The authors demonstrate that action research is not only appropriate for a dissertation, but also is a deeply rewarding experience for both the researcher and participants. This practical book demonstrates how action research dissertations are different from more traditional dissertations and prepares students and their committees for the unique dilemmas they may face, such as validity, positionality, design, write-up, ethics, and dissertation defence.
Kathryn G. Herr is a faculty member in the College of Education and Human Services at Montclair State University in Montclair, New Jersey. She is co-author of the book Studying Your Own School: An Educator's Guide to Qualitative Practitioner Research (Thousand Oaks, CA: Corwin Press, 1994). She is also Editor of the interdisciplinary journal Youth and Society. Her professional background is in Social Work and Education. Gary L. Anderson is a professor in the Department of Administration, Leadership, and Technology in the Steinhardt School of Culture, Education, and Human Development, New York University. He is a former teacher and high school principal. He has written numerous articles on action research with co-author Kathryn Herr as well as articles and books on educational policy and leadership. He is the author of Advocacy Leadership: Toward a Post-reform Agenda (Routledge).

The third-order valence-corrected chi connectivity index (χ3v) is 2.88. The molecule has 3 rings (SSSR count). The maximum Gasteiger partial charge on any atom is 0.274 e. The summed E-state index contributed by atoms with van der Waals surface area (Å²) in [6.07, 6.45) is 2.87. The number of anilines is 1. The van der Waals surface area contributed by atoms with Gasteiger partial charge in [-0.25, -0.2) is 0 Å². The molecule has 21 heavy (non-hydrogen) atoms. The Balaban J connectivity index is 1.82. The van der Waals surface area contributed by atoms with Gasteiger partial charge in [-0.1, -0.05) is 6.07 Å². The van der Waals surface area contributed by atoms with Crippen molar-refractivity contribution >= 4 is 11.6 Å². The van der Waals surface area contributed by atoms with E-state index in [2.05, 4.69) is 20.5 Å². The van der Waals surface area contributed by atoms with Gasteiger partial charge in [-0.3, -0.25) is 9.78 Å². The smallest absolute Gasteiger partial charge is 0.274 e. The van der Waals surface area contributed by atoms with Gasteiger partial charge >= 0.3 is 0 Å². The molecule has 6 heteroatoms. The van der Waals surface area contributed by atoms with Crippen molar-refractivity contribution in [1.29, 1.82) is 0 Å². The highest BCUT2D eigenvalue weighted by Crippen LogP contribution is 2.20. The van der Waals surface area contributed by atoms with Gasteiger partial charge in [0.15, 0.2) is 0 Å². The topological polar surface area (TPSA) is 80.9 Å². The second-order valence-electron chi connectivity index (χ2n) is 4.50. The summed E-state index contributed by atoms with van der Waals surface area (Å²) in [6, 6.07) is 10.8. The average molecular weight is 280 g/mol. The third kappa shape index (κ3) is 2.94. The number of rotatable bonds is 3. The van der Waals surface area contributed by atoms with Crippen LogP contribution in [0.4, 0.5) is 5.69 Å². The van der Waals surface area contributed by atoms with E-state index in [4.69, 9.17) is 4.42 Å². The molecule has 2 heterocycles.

Foreword Preface Acknowledgments About the Authors 1. Introduction: What Is an Action Research Dissertation? The Many Faces of Action Research Toward a Definition of Action Research The Action Research Dissertation 2. Action Research Traditions and Knowledge Interests The Multiple Traditions of Action Research Action Research and Organizational Development/Learning Action Science Participatory Research: The Legacy of Paulo Freire Participatory Evaluation Action Research and Community Psychology Action Research in Education The Teacher-as-Researcher Movement in Britain The Practitioner Research Movement in North America The Danger of Co-Optation Participatory Action Research with Youth: YPAR Action Research as Narrative: Self-Study and Autoethnography Arts-Based Approaches to Action Research Feminist, Post-Colonial, and Antiracist Approaches to Action Research The Knowledge Interests of Action Research Notes 3. The Continuum of Positionality in Action Research Insider: Researcher Studies Own Self/Practice Insider in Collaboration With Other Insiders Insider(s) in Collaboration With Outsider(s) PAR: Reciprocal Collaboration (Insider-Outsider Teams) PAR: Outsider(s) in Collaboration With Insider(s) Outsider(s) Studies Insider(s) Multiple Positionalities The Outsider-Within Stance as a Flawed Approach to Action Research Conclusion Note 4. Quality Criteria for Action Research: An Ongoing Conversation Delegitimizing Action Research: Opposition in the Academy Redefining Rigor: Criteria of Quality for Action Research Reason and Bradbury's Discussion of Validity and Choice Points Addressing Bias in Action Research Are the Findings of Action Research Generalizable? The Politics of Action Research Institutional Micropolitics The Politics of Redefining Professionalism The Politics of Knowledge The Macropolitics of Action Research Projects Note 5. Designing the Plane While Flying it: Proposing and Doing the Dissertation Possibilities of a Pilot Study The Dissertation Proposal Introducing the Proposed Inquiry Situating the Study in Relevant Literature Methodological Considerations Data Analysis and Representation Where Do Action Research Questions Come From? Insider Action Research Outsider Action Research Issues of Design and Methodology Designing Insider Action Research Designing Outsider Action Research The Literature Review: Literature in Dialogue With the Data Writing the Dissertation Defending the Dissertation 6. What Does an Action Research Dissertation Look Like? Lynne Mock: Carving a Dissertation Out of a PAR Project The Entry Process Creating Participatory Structures Writing the Dissertation Emphasizing the Strengths of Action Research Researcher-Initiated PAR Studies Initiating the PAR Study The Emergent Design of the PAR Process Collaborative Data Analysis Disseminating the Results: Multiple Forms of Representation and Audiences John Mark Dyke: Insider Action Research First Phase of the Work Iterative Cycles of Inquiry The Dissertation Research Gary W. Street: A Principal Cultivating Action Research Conclusion Note 7. Ethical Considerations and Action Research Working with Institutional Review Process Ethics in Practice Authentic Collaboration Learning to Be Researchers Who's the Writing For? Moving Beyond Do No Harm 8. Final Thoughts References Index